Unemployment, Syria, taper remain Wall Street's usual suspects

Trading week likely to remain volatile as divided Congress returns to town. Photo: Branco/via LegalInsurrection.com*

WASHINGTON, September 9, 2013 – Wall Street begins another uncertain week Monday, sure to be buffeted by the usual suspects: fear of the taper, Congressional action (up or down) on the Syrian situation, and perhaps most important of all, the nation’s staggeringly bad unemployment rate that continues to affect youthful Obama partisans most of all.

Figures released on Friday showing unemployment ticked down to 7.3 percent in August, causing Administration officials and other partisans to crow. The problem is, these stats are increasingly phony.

What the government reports each week for the headlines is what’s termed the U-3 unemployment rate, a rate calculated by only including those who have not dropped off unemployment compensation rolls. Anyone who has dropped off those rules due to exhausting unemployment benefits is simply not counted.

Thus, in this case, unemployment continues to stagnate or worsen, but it doesn’t have to get counted in the U-3 rate which is all the government really shows the public via an eager, sycophantic press willing to lap it up for the home team.

The Department of Labor (DOL) also reports what’s known as the U-6 unemployment rate, which does include the legion of unlucky souls that’s not counted in U-3. And that rate is currently estimated at a whopping 14% for August, give or take a rounding error. Workforce participation is way down, too, reportedly hanging in there at around 63 percent according to a recent Gallup poll.

Making matters worse (and less truthful), what the government never bothers to tell you is that employment estimates reported the previous week—those people who actually found full-time employment—are usually revised downward when final figures come in.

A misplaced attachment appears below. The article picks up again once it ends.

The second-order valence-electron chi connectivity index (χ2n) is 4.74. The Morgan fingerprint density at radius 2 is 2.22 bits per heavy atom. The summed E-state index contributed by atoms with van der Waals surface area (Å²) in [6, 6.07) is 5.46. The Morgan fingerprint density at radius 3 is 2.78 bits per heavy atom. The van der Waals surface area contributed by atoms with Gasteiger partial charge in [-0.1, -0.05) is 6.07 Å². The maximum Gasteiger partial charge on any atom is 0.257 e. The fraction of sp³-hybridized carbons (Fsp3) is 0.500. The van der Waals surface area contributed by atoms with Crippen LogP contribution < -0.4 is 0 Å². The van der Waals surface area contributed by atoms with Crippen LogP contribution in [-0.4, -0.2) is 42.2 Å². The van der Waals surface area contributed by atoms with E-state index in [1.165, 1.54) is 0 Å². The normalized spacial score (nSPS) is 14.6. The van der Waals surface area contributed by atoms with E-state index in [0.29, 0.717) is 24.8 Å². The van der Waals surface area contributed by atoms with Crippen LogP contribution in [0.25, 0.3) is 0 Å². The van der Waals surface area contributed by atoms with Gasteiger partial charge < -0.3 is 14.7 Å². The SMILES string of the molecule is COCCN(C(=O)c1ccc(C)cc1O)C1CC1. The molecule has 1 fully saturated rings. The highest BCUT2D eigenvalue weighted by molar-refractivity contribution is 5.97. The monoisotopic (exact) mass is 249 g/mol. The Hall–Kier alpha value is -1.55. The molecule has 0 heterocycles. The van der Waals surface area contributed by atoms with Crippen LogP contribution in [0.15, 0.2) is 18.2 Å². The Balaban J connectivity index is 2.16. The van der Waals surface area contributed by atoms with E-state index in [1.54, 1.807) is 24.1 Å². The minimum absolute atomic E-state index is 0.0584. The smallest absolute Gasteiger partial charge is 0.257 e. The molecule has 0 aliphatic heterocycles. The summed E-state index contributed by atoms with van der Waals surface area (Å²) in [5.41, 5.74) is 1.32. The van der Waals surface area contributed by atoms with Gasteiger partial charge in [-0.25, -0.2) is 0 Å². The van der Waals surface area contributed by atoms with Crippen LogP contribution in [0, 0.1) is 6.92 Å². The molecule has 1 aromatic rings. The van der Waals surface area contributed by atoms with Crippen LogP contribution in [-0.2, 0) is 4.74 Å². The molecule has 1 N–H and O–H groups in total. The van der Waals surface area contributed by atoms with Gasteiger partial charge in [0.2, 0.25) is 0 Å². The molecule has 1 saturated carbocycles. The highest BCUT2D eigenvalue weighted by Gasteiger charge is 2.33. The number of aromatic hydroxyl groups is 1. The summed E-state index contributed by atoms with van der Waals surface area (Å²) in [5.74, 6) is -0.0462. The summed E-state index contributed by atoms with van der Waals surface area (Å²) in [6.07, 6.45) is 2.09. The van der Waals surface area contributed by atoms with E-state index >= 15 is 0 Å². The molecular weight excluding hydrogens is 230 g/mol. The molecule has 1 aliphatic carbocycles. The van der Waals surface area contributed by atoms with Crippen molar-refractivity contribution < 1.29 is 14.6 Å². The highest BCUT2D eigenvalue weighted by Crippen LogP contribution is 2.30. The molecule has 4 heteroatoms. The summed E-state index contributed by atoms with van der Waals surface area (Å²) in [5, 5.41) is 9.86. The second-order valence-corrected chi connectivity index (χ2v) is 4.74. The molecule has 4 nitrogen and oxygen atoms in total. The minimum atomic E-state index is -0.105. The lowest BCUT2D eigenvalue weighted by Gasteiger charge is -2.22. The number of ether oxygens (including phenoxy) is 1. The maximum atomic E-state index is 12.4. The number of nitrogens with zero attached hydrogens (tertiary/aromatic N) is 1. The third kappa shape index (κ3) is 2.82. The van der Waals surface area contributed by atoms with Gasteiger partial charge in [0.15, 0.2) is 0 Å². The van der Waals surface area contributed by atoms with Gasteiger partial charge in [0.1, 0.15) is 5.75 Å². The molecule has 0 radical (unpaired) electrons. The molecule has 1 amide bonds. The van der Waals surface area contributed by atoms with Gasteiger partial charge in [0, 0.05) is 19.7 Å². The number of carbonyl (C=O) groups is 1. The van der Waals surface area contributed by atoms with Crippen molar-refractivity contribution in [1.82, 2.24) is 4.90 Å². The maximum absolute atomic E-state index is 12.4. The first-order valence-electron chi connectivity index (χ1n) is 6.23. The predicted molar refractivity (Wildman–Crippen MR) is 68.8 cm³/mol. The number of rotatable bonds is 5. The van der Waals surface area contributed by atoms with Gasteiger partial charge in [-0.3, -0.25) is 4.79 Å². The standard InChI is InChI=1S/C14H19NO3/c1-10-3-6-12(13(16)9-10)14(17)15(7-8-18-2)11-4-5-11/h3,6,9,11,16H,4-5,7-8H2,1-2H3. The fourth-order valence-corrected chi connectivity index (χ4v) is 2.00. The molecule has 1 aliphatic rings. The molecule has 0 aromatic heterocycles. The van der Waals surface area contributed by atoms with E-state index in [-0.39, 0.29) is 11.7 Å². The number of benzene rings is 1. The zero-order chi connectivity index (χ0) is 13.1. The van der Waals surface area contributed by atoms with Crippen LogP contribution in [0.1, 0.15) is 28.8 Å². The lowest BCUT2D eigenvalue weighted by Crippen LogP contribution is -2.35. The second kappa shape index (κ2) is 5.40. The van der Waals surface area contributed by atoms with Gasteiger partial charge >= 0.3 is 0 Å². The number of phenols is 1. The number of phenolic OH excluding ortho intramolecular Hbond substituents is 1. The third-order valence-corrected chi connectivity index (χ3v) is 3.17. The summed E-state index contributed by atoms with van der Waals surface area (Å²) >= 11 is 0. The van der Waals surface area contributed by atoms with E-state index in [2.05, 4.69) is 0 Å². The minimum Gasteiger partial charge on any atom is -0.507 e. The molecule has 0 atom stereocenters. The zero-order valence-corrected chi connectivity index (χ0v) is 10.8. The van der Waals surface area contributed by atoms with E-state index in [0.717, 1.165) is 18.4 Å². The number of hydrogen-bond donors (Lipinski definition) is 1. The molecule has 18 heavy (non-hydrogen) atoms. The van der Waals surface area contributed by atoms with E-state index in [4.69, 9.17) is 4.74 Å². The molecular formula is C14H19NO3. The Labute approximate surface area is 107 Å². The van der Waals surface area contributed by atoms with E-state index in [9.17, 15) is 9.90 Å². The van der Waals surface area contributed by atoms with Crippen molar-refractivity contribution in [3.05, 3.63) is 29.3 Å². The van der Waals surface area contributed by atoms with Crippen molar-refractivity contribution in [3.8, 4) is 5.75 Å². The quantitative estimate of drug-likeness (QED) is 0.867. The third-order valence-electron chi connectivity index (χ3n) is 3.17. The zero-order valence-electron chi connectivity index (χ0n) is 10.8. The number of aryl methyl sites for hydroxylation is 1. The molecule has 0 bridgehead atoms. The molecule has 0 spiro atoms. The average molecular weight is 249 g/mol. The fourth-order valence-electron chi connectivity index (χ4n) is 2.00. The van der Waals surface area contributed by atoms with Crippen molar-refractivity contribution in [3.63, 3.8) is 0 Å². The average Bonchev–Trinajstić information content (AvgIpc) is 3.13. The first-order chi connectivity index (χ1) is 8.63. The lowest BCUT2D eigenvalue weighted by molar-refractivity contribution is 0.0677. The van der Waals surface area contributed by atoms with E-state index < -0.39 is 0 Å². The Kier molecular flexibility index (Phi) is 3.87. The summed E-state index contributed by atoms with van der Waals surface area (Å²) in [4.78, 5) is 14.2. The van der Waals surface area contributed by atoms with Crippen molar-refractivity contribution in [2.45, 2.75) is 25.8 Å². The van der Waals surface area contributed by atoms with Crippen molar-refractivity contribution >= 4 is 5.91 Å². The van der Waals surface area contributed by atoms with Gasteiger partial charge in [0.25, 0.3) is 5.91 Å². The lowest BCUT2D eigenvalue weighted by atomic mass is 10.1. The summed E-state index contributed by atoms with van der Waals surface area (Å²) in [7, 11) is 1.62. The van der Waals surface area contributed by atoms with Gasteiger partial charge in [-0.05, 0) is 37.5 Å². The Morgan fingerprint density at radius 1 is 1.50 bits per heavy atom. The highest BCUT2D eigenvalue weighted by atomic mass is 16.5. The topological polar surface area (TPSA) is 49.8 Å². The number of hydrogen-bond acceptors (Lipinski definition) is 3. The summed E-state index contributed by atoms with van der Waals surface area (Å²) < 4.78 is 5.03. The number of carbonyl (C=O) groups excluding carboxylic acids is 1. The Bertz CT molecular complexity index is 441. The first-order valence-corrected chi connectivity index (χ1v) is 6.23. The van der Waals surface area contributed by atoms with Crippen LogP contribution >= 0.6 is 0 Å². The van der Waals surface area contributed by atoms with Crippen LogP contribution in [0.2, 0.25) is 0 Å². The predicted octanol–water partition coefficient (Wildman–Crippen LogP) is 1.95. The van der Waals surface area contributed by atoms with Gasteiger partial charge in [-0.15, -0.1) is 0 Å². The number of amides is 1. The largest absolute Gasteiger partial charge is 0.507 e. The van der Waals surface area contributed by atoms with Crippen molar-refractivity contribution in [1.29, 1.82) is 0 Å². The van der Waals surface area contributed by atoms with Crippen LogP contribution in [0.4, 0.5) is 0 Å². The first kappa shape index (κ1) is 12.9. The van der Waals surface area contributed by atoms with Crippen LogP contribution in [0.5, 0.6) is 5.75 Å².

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This lower previous week number means A. that the previous week’s employment “increases” were actually not as good as earlier reported; and B. since the current week’s (or month’s) unemployment number is based on the previous week’s or month’s unemployment number that’s almost always revised downward, the phoniness of the current week’s number is compounded.

If it all sounds confusing, that’s because it is. The government has a good reason for keeping it this way, and for reporting those numbers the way that they do. The phony numbers and the phony downticks in the so-called unemployment rate give the public the impression that the Administration’s “plan” is “working.” When, in fact, there’s no plan except socialist creep, which is why nothing is working. It’s a scandal we’ve raised many times in this column, but nobody is paying a shred of attention. Sadly, this proves that the country is getting precisely the kind of economy it deserves.

Outside the country, save for the catastrophic mess the Administration has caused for itself in Syria, things are looking up for freedom lovers and true democracy fans, at least in one other locale. Our friends down under finally threw out their job destroying leftist government, putting conservatives firmly back into power with what looks to be the strongest parliamentary majority in Australia since 1996.

Look for the new conservative government there to almost immediately begin moving against the leftists’ punitive 30 percent mining taxes and their idiotic carbon taxes as well, both of which have been crippling business in that mineral rich country since they were passed. Guess the voters didn’t love it when they saw it.


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It would be nice if some of Australia’s outburst of rationality would wash up on these shores, but the wave would have to wash over and get past the Socialist Republic of California first.

All of which gets us to this morning’s market, which, according to futures as we near midnight Monday morning, look to open modestly higher, though that can change. Typically, the markets have ended up closing down hard on Monday, improving midweek, and then drafting down again by Friday.

Something like this is likely to continue, so let’s not get overly excited by moves that go either way. In a pair of months that are generally not kind to investors—September and October—a general move down remains more likely than one in the opposite direction.